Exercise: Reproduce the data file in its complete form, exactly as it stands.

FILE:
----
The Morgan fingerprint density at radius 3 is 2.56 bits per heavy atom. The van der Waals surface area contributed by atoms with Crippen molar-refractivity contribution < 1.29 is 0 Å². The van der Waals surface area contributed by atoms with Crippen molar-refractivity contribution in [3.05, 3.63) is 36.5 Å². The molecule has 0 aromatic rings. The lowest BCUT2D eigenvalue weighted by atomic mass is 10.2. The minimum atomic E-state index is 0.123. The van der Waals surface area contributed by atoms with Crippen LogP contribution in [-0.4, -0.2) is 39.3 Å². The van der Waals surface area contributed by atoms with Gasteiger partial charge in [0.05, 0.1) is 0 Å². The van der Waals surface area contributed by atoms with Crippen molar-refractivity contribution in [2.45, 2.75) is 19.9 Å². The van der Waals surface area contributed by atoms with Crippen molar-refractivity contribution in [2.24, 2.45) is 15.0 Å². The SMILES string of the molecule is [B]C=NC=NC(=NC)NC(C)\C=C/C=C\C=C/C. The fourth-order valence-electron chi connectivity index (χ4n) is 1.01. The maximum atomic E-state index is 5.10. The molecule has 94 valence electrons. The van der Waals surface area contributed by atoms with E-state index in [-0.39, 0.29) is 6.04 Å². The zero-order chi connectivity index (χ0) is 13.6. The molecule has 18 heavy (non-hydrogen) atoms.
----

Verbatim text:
The Morgan fingerprint density at radius 3 is 2.56 bits per heavy atom. The van der Waals surface area contributed by atoms with Crippen molar-refractivity contribution < 1.29 is 0 Å². The van der Waals surface area contributed by atoms with Crippen molar-refractivity contribution in [3.05, 3.63) is 36.5 Å². The molecule has 0 aromatic rings. The lowest BCUT2D eigenvalue weighted by atomic mass is 10.2. The minimum atomic E-state index is 0.123. The van der Waals surface area contributed by atoms with Crippen LogP contribution in [-0.4, -0.2) is 39.3 Å². The van der Waals surface area contributed by atoms with Gasteiger partial charge in [0.05, 0.1) is 0 Å². The van der Waals surface area contributed by atoms with Crippen molar-refractivity contribution in [2.45, 2.75) is 19.9 Å². The van der Waals surface area contributed by atoms with Crippen molar-refractivity contribution in [2.24, 2.45) is 15.0 Å². The SMILES string of the molecule is [B]C=NC=NC(=NC)NC(C)\C=C/C=C\C=C/C. The fourth-order valence-electron chi connectivity index (χ4n) is 1.01. The maximum atomic E-state index is 5.10. The molecule has 94 valence electrons. The van der Waals surface area contributed by atoms with E-state index in [-0.39, 0.29) is 6.04 Å². The zero-order chi connectivity index (χ0) is 13.6. The molecule has 18 heavy (non-hydrogen) atoms.